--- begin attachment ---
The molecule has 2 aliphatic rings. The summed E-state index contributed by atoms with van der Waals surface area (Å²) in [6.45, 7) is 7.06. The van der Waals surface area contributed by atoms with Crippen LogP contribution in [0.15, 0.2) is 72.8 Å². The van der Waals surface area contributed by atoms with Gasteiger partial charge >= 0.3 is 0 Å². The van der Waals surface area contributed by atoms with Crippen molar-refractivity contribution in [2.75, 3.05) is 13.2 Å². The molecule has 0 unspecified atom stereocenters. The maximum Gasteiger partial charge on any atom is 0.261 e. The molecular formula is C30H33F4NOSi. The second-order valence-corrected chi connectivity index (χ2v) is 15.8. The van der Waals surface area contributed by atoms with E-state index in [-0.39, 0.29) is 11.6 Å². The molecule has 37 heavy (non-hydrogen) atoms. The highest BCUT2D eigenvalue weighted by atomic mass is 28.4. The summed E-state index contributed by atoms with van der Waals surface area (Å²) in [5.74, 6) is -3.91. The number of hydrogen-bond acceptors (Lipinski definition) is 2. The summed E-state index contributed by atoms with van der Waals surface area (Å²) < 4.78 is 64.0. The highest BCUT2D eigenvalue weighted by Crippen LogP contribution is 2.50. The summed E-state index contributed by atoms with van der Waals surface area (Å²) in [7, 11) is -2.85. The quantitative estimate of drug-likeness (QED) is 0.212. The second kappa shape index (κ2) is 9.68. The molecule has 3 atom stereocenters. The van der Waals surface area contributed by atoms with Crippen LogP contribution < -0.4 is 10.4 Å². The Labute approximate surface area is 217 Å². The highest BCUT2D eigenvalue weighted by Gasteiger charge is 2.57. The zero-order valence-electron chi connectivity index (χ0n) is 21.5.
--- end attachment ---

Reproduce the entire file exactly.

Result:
The molecule has 2 aliphatic rings. The summed E-state index contributed by atoms with van der Waals surface area (Å²) in [6.45, 7) is 7.06. The van der Waals surface area contributed by atoms with Crippen LogP contribution in [0.15, 0.2) is 72.8 Å². The van der Waals surface area contributed by atoms with Gasteiger partial charge >= 0.3 is 0 Å². The van der Waals surface area contributed by atoms with Crippen molar-refractivity contribution in [2.75, 3.05) is 13.2 Å². The molecule has 0 unspecified atom stereocenters. The maximum Gasteiger partial charge on any atom is 0.261 e. The molecular formula is C30H33F4NOSi. The second-order valence-corrected chi connectivity index (χ2v) is 15.8. The van der Waals surface area contributed by atoms with E-state index in [-0.39, 0.29) is 11.6 Å². The molecule has 37 heavy (non-hydrogen) atoms. The highest BCUT2D eigenvalue weighted by atomic mass is 28.4. The summed E-state index contributed by atoms with van der Waals surface area (Å²) in [5.74, 6) is -3.91. The number of hydrogen-bond acceptors (Lipinski definition) is 2. The summed E-state index contributed by atoms with van der Waals surface area (Å²) < 4.78 is 64.0. The highest BCUT2D eigenvalue weighted by Crippen LogP contribution is 2.50. The summed E-state index contributed by atoms with van der Waals surface area (Å²) in [7, 11) is -2.85. The quantitative estimate of drug-likeness (QED) is 0.212. The second kappa shape index (κ2) is 9.68. The molecule has 3 atom stereocenters. The van der Waals surface area contributed by atoms with Crippen LogP contribution < -0.4 is 10.4 Å². The Labute approximate surface area is 217 Å². The highest BCUT2D eigenvalue weighted by Gasteiger charge is 2.57. The zero-order valence-electron chi connectivity index (χ0n) is 21.5.